RURAL COMMUNITIES in the U.S. wrestle with many of the same problems facing the rest of the country—persistent unemployment, access to quality health care, air and water degradation, a broken immigration policy. Other issues—such as supporting sustainable farming practices and drawing young people into agriculture, lack of broadband access, and the challenges of small-town economic development—are more unique to rural life.
Even though the 46.2 million people living in rural U.S. counties constitute only 15 percent of the country’s total population (spread across 72 percent of the nation’s land area), we are all connected—urban, suburban, and rural—by foodways, waterways, wilderness areas, and our national politics. As one Midwest-based organizer put it, “many progressives fundamentally don’t understand rural America—they don’t even know why they should care about it. You can’t understand the power of the tea party without understanding rural America. It is the key to the House of Representatives, and progressives will be hamstrung until they can make inroads in a few key congressional districts.”
But that organizer and others also draw power and hope from the deep history of populism in the rural Midwest and parts of the South, and the endurance of community-oriented values that aren’t just “heartland” clichés.
While many young people are itching to leave rural areas and small towns—anxious to find better jobs, educational opportunities, or city culture—others have always stayed put or returned after time away. And some “city cousins” move to rural America, enjoying the opportunity to work on issues they care about (with the bonus of a brilliant night sky). Here are four stories of young people investing in rural communities in the Midwest. —The Editors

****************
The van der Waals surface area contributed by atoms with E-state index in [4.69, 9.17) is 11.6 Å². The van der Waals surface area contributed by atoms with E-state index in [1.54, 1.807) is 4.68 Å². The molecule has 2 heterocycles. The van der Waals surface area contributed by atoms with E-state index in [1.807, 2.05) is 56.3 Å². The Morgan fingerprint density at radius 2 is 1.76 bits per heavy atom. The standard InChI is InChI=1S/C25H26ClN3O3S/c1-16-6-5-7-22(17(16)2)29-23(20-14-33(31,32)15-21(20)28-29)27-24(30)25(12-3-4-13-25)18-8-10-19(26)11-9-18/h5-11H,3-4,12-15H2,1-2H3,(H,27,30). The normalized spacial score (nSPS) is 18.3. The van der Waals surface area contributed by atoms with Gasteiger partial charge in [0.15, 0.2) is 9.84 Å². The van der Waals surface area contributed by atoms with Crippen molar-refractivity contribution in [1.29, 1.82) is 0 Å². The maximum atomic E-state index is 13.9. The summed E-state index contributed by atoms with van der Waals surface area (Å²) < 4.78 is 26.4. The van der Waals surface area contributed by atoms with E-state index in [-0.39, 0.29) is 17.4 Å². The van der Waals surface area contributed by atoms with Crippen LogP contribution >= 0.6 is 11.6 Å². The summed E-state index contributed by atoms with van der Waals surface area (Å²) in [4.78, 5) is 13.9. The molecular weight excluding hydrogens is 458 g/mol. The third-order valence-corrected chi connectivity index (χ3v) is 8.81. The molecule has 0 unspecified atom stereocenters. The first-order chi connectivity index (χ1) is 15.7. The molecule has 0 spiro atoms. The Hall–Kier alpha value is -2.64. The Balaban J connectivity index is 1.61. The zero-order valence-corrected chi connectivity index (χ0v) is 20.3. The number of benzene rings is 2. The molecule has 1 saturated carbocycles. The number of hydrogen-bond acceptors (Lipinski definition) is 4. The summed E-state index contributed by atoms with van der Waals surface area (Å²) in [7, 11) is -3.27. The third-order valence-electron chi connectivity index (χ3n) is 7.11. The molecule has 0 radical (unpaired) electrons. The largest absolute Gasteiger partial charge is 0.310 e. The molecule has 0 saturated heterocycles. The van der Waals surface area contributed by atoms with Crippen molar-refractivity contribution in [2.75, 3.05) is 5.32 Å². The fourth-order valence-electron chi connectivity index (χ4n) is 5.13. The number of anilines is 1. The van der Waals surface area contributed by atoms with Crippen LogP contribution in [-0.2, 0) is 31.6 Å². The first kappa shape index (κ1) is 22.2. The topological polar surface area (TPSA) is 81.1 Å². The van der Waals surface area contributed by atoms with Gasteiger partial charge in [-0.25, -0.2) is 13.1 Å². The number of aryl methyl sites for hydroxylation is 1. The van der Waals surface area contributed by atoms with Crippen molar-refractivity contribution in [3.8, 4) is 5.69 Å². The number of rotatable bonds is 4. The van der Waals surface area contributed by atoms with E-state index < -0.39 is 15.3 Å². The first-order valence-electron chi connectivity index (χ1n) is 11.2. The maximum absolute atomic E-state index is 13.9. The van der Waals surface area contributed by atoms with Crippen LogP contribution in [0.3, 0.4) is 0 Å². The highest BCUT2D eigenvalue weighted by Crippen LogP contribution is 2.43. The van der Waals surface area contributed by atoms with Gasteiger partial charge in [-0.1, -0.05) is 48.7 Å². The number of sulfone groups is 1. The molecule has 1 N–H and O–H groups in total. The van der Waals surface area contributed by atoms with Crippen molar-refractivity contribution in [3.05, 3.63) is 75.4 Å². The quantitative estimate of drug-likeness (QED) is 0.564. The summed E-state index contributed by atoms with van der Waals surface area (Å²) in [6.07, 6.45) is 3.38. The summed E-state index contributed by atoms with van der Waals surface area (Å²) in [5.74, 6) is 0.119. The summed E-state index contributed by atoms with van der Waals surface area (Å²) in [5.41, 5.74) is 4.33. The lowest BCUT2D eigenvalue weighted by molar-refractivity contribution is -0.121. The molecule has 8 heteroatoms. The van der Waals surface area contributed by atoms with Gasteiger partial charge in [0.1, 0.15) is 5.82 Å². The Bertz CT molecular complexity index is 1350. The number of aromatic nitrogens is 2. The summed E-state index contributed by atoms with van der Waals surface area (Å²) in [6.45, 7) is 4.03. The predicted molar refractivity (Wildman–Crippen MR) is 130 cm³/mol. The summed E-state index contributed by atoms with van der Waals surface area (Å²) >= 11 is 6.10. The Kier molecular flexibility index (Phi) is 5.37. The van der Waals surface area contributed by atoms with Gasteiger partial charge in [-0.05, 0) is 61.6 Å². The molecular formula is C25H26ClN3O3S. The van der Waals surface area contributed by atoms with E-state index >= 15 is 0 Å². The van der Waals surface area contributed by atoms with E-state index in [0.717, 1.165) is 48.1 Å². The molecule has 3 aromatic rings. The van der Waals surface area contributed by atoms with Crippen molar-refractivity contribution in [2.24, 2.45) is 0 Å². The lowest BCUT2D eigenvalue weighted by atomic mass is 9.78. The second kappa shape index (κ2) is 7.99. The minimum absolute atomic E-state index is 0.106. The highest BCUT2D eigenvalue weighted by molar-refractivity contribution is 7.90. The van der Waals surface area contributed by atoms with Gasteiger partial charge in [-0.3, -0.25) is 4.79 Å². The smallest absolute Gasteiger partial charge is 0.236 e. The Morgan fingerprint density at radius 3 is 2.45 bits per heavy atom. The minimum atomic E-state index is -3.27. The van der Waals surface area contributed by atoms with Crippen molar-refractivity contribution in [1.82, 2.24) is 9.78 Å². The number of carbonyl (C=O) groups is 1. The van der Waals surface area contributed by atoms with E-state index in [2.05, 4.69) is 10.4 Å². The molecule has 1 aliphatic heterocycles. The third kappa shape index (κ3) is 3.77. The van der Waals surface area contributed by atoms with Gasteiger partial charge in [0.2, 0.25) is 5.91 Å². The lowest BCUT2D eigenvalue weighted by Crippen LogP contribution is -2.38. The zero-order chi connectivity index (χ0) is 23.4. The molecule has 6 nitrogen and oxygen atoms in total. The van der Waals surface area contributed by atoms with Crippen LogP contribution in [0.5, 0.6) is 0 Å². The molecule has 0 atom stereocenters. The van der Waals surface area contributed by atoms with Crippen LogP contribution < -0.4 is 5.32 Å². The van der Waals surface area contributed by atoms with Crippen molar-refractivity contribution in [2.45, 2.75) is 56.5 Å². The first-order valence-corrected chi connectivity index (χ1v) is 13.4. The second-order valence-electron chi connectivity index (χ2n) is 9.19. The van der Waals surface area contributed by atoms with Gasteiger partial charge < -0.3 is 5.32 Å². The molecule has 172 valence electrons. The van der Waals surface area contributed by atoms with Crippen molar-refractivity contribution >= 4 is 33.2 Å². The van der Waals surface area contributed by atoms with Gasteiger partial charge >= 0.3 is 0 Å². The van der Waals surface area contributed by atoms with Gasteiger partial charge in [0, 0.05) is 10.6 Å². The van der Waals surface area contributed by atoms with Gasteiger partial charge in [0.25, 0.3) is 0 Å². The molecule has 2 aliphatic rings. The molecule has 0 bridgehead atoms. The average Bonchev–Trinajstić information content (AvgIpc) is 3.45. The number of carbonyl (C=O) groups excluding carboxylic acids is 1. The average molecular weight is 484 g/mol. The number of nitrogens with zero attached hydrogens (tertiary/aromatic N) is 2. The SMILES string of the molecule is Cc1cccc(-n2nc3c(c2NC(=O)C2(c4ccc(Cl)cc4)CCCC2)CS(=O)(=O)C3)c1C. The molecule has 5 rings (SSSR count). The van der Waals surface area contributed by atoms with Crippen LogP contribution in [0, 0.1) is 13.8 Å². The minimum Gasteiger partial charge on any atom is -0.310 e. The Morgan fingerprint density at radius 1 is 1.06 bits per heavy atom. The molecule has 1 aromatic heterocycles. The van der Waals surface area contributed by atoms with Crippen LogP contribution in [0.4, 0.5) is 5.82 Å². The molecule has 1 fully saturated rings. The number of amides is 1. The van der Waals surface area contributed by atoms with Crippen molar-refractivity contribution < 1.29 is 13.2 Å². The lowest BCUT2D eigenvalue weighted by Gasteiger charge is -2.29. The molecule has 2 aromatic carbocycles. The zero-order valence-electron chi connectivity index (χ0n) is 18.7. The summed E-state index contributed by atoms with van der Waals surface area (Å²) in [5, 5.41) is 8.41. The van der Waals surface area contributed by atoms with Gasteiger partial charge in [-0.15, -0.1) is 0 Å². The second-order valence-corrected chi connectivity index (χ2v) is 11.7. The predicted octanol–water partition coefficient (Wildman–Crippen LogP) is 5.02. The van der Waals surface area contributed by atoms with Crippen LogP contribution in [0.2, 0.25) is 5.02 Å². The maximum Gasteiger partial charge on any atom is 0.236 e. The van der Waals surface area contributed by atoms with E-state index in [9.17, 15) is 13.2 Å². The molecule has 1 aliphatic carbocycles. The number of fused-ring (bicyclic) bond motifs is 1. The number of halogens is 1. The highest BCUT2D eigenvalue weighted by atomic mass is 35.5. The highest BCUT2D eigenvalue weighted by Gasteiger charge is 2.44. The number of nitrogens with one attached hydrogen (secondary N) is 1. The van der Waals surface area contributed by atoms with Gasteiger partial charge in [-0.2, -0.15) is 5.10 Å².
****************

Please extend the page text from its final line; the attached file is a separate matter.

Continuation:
“It makes a difference in the lives of people.”
Rae O’Leary, 29, is a respiratory therapist and nurse on the Cheyenne River Indian Reservation in north-central South Dakota. The reservation straddles two counties, the fourth- and 11th-poorest in the nation. O’Leary works for Missouri Breaks Industries Research Inc. in Eagle Butte, the reservation’s hub with a population of about 1,300. She lives 20 miles out, on a ranch with her husband and two young children. O’Leary is a member of the Turtle Mountain band of Chippewa; her husband is a member of the Cheyenne River Sioux Tribe, and their children are enrolled in that tribe.
“When I define how rural we are, I tell people our nearest Wal-Mart is two hours away. That’s my point of reference for city folk.
“On the reservation, we have a multitude of issues that come with high rates of poverty: Asthma and a high prevalence of commercial tobacco use are two of them,” says O’Leary. In 2010, South Dakota banned smoking in all enclosed workplaces, but the reservations were exempt because of tribal sovereignty. “A few of us developed a coalition that approaches the tribal council on a pretty regular basis with an ordinance we’ve drafted to make our reservation smoke-free in enclosed public places.” She adds that they respect the traditional use of tobacco. But their group faced resistance from tribal leaders, who worry that the community isn’t ready for such a change. O’Leary counters with findings from a study her group conducted showing 76 percent want smoke-free air in enclosed public places, despite the 51 percent rate of tobacco use among reservation residents.